Nothing scares the Identity Politics Left quite like an actual working class uprising. Witnessing the furious unwashed masses operating out there on their own, with no decent human restraint whatsoever, Identity Politics Leftists feel a sudden overwhelming urge to analyze, categorize, organize, sanitize, and otherwise correct and control them.

They can’t accept the fact that the actual, living, breathing working classes are messy, multiplicitous, inconsistent, and irreducible to any one ideology. Some of them are racists. Some are fascists. Others are communists, socialists, and anarchists. Many have no idea what they are, and don’t particularly care for any of these labels.This is what the actual working classes are … a big, contradictory collection of people who, in spite of all their differences, share one thing in common, that they are being screwed over by the ruling classes. I don’t know about you, but I consider myself one of them.

Where we go from here is anyone’s guess. According to The Guardian, as I am sitting here writing this, the whole of Europe is holding its breath in anticipation of the gilets jaunes’ response to Macron’s most recent attempt to appease them, this time with an extra hundred Euros a month, some minor tax concessions, and a Christmas bonus.

Something tells me it’s not going to work, but even if it does, and the gilets jaunes uprising ends, this messy, Western “populist” insurgency against global neoliberalism has clearly entered a new phase. Count on the global capitalist ruling classes to intensify their ongoing War on Dissent and their demonization of anyone opposing them (or contradicting their official narrative) as an “extremist,” a “fascist,” a “Russian agent,” and so on. I’m certainly looking forward to that, personally.

Oh… yeah, and I almost forgot, if you were wondering what you could get me for Christmas, I did some checking, and there appears to be a wide selection of yellow safety vests online for just a couple Euros.

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Washington Is Changing The World Order Against Its Own Interests

Any country sufficiently stupid to ally with the US is allied with a dead man walking.

Paul Craig Roberts

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Authored by Paul Craig Roberts:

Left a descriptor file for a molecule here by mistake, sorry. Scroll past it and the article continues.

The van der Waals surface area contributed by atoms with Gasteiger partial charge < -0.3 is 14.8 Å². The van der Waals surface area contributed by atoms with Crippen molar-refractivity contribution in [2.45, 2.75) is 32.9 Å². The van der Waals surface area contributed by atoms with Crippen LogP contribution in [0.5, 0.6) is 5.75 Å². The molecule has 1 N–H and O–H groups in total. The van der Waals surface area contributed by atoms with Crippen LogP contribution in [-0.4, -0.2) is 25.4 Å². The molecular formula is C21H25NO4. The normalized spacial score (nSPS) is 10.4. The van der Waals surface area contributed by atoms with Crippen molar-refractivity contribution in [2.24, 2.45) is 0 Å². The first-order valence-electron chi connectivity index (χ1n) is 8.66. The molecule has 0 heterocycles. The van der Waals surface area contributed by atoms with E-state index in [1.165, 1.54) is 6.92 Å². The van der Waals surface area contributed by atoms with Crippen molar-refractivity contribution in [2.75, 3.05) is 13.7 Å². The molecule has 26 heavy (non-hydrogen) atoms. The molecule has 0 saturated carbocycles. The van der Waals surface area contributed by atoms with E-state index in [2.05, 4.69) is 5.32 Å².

The hubris and arrogance of Washington have been at work since the Clinton regime to destroy the power and relevance of the United States.

This website has an international audience. The most asked question from this audience is the world order. There is a realization that Washington’s control might weaken, a development people abroad see as hopeful. They ask me for verification of their hope.

Here is my answer:

The world order has already changed.  China has a larger and more powerful industrial and manufacturing based economy than the US, and China’s potential domestic consumer market is four times larger than that of the US. As economies are consumer based, China’s potential is an economy four times larger than that of the US.

Russia has a far more capable military with weapon systems unmatched by the US. The US is drowning in debt, and the illegal and irresponsible sanctions that Washington tries to impose on others are driving the world’s largest countries away from the use of the US dollar as world reserve currency and away from Western clearance systems such as SWIFT.  The United States already has one foot in the grave.  Any country sufficiently stupid to ally with the US is allied with a dead man walking.

President Eisenhower, a five-star general, warned Americans 57 years ago to no effect that the military/security complex was already a threat to the American people’s ability to control their government. Today the military/security complex is the Government. As Udo Ulfkotte documented in his book, Journalists for Hire: How the CIA buys the News—no you can’t buy a copy unless you can find a used copy in German in a German book store, the CIA has seen to that—journalism independent of official explanations no longer exists in the Western world.

Much of the world does not understand this. Aside from the material interests of Russian and Chinese capitalists, a portion of the youth of both superpowers, and also even in Iran, have succumbed to brainwashing by American propaganda. Gullible beyond belief, they are more loyal to America than they are to their own countries.

The United States itself is extremely unsuccessful, but its propaganda still rules the world. The consequence is that, based on its propagandistic success, Washington thinks it still holds the balance of economic and military power. This is a delusion that is leading Washington to nuclear war.

Considering the hypersonic speed, trajectory changeability and massive power of Russian nuclear weapons, war with Russia will result in nothing whatsoever being left of the US and its vassals, who sold out European peoples for Washington’s money.